Cigarette smoking increases sympathetic outflow in humans

Krzysztof Narkiewicz, Philippe J.H. Van De Borne, Martin Hausberg, Ryan L. Cooley, Michael D. Winniford, Diane E. Davison, Virend K. Somers

Research output: Contribution to journalArticlepeer-review

229 Scopus citations


Background-It is generally accepted that smoking increases blood pressure and inhibits muscle sympathetic nerve activity (SNA). The decrease in muscle SNA with cigarette smoking might be secondary to baroreflex responses to the pressor effect of smoking, thus obscuring a sympathetic excitatory effect of smoking. We tested the hypothesis that smoking increases sympathetic outflow. Methods and Results-We examined the effects of sham smoking, cigarette smoking, and cigarette smoking in combination with nitroprusside on muscle (baroreflex-dependent) SNA in 10 healthy habitual smokers. The 3 sessions were performed in random order, each study on a separate day. In an additional study, we also investigated the effects of sham smoking and cigarette smoking on skin (baroreflex-independent) SNA in 9 subjects. Compared with sham smoking, cigarette smoking alone increased blood pressure and decreased muscle SNA. When the blood pressure increase in response to smoking was blunted by nitroprusside infusion, there was a striking increase in muscle SNA. Muscle SNA increased up to 3-fold the levels seen before smoking (P<0.001), accompanied by an increase in heart rate of up to 37±4 bpm. Cigarette smoking also induced a 102±22% increase in skin SNA (P=0.03). Conclusions-These data provide the first direct evidence that cigarette smoking increases sympathetic outflow.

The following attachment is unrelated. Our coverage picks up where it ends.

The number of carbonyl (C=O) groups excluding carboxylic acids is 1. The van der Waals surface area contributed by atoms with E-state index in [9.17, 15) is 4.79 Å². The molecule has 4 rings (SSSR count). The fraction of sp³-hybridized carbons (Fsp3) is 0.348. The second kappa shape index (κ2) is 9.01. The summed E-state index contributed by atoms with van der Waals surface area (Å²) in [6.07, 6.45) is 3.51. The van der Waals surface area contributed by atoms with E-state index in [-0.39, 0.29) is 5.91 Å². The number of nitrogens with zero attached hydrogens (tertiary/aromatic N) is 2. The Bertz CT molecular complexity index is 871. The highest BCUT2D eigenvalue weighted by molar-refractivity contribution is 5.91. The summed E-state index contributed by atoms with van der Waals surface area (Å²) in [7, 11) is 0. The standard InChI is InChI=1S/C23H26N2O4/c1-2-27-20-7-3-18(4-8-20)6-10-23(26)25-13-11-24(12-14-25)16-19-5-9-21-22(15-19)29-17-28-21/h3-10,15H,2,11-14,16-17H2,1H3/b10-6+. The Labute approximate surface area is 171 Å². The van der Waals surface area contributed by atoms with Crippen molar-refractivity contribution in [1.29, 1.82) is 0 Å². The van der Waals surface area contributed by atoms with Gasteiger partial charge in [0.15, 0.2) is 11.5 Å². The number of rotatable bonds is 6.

Original languageEnglish (US)
Pages (from-to)528-534
Number of pages7
Issue number6
StatePublished - Aug 11 1998


  • Baroreceptors
  • Blood pressure
  • Heart rate
  • Nervous system
  • Smoking

ASJC Scopus subject areas

  • Cardiology and Cardiovascular Medicine
  • Physiology (medical)


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